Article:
War of the Rebellion: Serial 104 Page 0607 CORRESPONDENCE, ETC. - UNION.

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Cleveland, and claiming to be acting under Federal authority, and who had committed many outrages upon peaceable citizens in that vicinity.

I saw large numbers of prisoners paroled by General Wilson at Macon, and who all concurred in the statement that General Wilson was in occupation of the city when they left; that it had been surrendered to him, with Howell Cobb and G. W. Smith as prisoners; that Wilson was using the railroad from Macon to Savannah via Atlanta. One of them, an engineer, stated that he run the engine of the train which brought a number of Wilson's staff and escort from Macon to Atlanta, and they were going thence to Savannah. General Wofford informed me that the railroads from Atlanta to Savannah, and from Atlanta to Macon, are in running order; and several of the prisoners stated that General Wilson was engaged in repairing the direct road from Macon to Savannah at the time they left.

Colonel Woodall, with dispatches for General Wilson, was promptly and unhesitatingly forwarded by General Wofford, without even an inquiry as to the object of his mission. I saw, also, six or seven deserters from Dibrell's division, of Wade Hampton's cavalry corps. This division is escort to the President and cabinet of the Confederate States and their train. They stated that they had left near Charlotte on the 22nd [I think] from an apprehension that they would be taken along west of the Mississippi; that the understanding was that the whole concern was to cross the Mississippi to Texas; that certainly Davis, Breckinridge, and Burnett, whom they knew personally, were with them, and many others; that the escort, though nominally a division, was only some 700 or 800 men strong, and part of it disaffected; that the train consisted of some forty wagons, heavily loaded, and believed to contain the archives of the Confederate Government. They know nothing of any treasure being with it, though they stated that it was rumored among the men that there was; that there were several families with the train, mentioning specially the family of General Rains, whom they knew personally; the others they did not know.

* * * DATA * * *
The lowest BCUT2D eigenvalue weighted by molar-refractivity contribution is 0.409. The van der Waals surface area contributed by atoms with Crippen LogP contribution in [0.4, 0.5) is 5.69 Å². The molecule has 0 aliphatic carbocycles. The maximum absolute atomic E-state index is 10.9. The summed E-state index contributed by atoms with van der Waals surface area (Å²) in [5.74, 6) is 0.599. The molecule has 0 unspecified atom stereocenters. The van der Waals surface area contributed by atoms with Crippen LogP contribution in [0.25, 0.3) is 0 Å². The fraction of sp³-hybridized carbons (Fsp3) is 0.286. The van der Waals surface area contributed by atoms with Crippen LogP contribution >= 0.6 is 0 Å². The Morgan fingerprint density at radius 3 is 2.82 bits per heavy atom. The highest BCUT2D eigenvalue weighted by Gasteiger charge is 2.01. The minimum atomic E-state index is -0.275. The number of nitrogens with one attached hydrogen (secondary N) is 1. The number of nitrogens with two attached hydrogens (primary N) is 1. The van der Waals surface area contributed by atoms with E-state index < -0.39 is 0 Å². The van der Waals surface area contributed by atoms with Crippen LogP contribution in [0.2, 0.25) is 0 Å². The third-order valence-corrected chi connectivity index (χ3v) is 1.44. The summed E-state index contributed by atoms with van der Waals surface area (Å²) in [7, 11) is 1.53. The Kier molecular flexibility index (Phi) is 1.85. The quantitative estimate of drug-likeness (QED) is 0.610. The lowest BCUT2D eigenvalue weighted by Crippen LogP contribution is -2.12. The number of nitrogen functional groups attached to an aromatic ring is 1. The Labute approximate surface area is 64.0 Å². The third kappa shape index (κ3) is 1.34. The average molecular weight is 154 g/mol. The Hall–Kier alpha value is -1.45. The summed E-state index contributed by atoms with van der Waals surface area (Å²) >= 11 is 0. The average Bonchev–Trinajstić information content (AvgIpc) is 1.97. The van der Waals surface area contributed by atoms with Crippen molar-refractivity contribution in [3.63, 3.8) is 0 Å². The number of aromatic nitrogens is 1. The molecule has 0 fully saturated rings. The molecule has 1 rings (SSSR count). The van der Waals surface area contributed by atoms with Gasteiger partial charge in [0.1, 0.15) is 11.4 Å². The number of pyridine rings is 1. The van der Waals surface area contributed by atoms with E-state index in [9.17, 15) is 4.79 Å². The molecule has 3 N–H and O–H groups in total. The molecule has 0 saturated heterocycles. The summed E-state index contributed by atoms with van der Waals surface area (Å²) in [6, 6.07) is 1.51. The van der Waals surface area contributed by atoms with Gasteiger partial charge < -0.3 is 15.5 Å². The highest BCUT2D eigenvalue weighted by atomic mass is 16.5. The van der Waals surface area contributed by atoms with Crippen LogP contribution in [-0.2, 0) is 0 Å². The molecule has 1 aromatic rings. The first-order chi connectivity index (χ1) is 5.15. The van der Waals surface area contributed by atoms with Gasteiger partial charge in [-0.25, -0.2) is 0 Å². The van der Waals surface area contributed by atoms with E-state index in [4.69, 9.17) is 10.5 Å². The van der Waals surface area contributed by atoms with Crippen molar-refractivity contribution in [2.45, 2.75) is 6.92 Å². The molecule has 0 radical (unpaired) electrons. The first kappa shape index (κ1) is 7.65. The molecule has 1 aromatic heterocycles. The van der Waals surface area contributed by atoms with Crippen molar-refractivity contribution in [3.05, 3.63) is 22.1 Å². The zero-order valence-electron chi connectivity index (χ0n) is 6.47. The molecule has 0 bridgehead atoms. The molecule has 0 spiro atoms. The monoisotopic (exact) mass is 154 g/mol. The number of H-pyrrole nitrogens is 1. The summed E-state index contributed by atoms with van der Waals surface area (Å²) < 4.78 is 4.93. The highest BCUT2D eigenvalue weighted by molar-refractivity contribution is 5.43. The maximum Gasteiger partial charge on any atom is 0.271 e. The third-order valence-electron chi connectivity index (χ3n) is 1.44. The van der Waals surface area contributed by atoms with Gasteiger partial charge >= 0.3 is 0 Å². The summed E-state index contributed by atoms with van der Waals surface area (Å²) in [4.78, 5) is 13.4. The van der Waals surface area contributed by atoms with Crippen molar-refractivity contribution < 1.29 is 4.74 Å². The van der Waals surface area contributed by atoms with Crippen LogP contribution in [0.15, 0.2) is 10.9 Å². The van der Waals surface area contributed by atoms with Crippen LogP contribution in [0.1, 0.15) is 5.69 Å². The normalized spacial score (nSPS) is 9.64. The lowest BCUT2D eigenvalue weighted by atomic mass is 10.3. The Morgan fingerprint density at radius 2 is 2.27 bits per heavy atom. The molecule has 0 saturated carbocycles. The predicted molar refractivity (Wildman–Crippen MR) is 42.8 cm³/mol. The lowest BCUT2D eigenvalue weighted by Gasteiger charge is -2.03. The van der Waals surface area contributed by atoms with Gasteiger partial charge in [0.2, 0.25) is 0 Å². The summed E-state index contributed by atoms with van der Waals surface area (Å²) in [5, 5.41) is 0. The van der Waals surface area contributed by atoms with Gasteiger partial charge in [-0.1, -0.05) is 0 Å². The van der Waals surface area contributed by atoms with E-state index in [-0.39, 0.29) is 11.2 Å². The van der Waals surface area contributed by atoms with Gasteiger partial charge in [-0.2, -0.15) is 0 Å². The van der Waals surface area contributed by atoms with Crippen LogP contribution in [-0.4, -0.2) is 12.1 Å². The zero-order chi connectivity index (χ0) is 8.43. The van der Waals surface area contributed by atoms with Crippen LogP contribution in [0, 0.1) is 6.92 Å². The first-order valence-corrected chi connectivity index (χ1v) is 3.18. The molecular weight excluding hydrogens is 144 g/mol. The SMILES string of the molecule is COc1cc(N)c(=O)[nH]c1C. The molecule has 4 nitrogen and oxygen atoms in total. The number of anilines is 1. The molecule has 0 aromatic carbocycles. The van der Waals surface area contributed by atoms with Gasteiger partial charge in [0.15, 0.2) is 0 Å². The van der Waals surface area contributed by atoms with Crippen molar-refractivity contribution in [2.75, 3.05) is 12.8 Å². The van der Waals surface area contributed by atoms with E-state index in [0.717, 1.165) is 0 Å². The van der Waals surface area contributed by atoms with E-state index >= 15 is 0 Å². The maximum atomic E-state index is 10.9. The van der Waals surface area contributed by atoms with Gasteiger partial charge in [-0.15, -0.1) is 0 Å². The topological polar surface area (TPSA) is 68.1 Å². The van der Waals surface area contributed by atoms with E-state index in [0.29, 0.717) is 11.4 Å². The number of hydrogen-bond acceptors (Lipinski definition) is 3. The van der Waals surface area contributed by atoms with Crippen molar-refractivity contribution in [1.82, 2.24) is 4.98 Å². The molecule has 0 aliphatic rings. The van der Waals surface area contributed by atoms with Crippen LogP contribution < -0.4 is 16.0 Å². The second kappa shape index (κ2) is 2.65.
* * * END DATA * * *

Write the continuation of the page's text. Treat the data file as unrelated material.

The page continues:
The above is the substance of what I communicated, as I now remember. If on any point I have omitted anything which your memory recalls, I will be glad to add it.

I am, general, very respectfully, your obedient servant,

LEWIS MERRILL,

Colonel, U. S. Volunteers.

DECATUR, ALA., May 4, 1865.

Brigadier General W. D. WHIPPLE,

Assistant Adjutant-General:

Mead refuses to surrender his guerrillas north of the river on Paint Rock. Your order will be carried out, and they will at once be proceeded against as outlaws.

R. S. GRANGER,

Brigadier-General.

DECATUR, ALA., May 4, 1865-1 p.m.

Brigadier General W. D. WHIPPLE,

Assistant Adjutant-General:

Colonel Norwood, from south side of river, sends communication offering to surrender on terms of Lee. Officers sent to receive the surrender.

R. S. GRANGER,

Brigadier-General.